A BABY born in Shanghai last year can expect to live to the age of 82, the longest life expectancy on China's mainland.
Shanghai Health Bureau said yesterday that registered residents' average life expectancy at birth reached 82.41 in 2012. The figure was slightly below 2011's 82.51, but the bureau said it was still at a very high level and some slight change was normal.
The drop didn't mean that quality of life or health care was poorer than in the previous year, the bureau said.
Shanghai has seen a steady growth in residents' life expectancy in the past five years - from 81.28 in 2008.
Meanwhile, the city's maternal mortality rate fell from 7.36 per 100,000 in 2011 to 7.1 per 100,000 last year.
The infant mortality rate dropped to 5.04 per 1,000 from 5.7 in 2011 with improved health care, wider health education and more awareness of prenatal care.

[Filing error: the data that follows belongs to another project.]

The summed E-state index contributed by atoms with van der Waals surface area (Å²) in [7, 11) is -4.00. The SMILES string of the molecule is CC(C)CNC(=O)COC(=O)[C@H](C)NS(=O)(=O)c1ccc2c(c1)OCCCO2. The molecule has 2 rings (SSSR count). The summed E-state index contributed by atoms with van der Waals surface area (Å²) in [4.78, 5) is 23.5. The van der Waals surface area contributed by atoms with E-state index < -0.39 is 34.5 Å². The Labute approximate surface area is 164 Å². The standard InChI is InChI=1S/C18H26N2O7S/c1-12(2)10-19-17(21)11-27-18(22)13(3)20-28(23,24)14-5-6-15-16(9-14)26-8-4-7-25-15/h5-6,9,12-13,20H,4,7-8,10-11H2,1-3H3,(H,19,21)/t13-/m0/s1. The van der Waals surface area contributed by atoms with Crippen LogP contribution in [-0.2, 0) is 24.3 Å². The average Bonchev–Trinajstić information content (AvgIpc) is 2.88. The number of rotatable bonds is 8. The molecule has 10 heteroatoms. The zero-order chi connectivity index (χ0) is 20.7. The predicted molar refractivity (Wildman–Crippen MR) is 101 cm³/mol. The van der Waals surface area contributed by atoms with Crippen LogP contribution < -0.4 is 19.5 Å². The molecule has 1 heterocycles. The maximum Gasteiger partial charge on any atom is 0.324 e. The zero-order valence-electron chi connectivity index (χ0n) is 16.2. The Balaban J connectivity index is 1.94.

Both rates were on a par with those of developed countries, the bureau said.
Life expectancy and the maternal and infant mortality rates are the three main indicators of the level of medical services and people's living standards, according to the bureau.
The prevalence of serious infectious diseases last year remained at 2011's historic low of 140 in every 100,000, with diseases such as SARS, bird flu, measles, cholera and dysentery under tight control, the bureau said.
City hospitals provided 214 million medical services - outpatient, emergency and surgery - last year, up 5.92 percent from 2011, and delivered 239,600 babies, the most in a decade.
The city introduced more public health services last year including free children's care and health checks for people over 65, and added major services such as community colon cancer screening and pneumonia vaccinations for people over 60. Hospice care and general physician service were expanded and Traditional Chinese Medicine was promoted in community hospitals.